This image might look a little grainy to you, but you really should give it a chance. What you're looking at is the output from the world's highest resolution color printer, and it's actually an extreme close-up of an image that measures just 50 micrometers across—the same width as a human hair.
The printer, developed by researchers at the Agency for Science, Technology and Research (A*STAR) in Singapore, prints images at a staggering 100,000 dots per inch, in full color. To do that, each pixel in the ultra-resolution image is printed by depositing four nanoscale pillars just tens of nanometers tall, which are then capped with silver and gold nanodisks.
By varying the diameter and spacing of these microscopic structures, it's possible to control what color of light they reflect—a concept known as structural color—to develop a palette that can be used for full-color printing. The technique is described in Nature Nanotechnology.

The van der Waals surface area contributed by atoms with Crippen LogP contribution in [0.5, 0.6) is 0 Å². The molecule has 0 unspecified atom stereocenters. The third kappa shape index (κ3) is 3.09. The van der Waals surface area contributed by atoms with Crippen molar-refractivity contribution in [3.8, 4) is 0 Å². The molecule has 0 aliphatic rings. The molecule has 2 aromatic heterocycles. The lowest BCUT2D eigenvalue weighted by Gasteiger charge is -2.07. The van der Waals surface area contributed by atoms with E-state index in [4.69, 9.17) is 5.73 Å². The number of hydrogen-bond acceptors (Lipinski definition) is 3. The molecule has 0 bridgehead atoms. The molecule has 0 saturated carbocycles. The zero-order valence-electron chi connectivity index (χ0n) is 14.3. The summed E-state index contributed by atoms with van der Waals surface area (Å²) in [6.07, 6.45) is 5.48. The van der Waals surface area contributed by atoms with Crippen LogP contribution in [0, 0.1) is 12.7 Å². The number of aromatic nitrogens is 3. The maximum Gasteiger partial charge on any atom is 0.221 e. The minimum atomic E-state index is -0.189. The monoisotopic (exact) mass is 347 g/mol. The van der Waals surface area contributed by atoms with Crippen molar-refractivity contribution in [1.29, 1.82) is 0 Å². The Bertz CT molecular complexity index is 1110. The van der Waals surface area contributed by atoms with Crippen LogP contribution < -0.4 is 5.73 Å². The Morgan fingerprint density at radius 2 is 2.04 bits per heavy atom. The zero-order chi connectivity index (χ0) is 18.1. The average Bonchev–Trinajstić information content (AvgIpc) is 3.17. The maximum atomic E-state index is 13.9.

The new method boasts resolution ten times higher than the highest-res laser and inkjet printers. In fact, this image is at the limit of optical resolution: if the researchers put the pixels any closer together, light reflecting off them will diffract, and the two objects blur together. In other words, scientists currently believe that printing can never get higher-res than this.
For a more detailed dive into the science behind the new technique, take a read of Nature's long article on the subject. Or, in the meantime, continue looking at the image in bewildered amazement a little longer. [Nature Nanotechnology via Nature]
Image by Karthik Kumar et al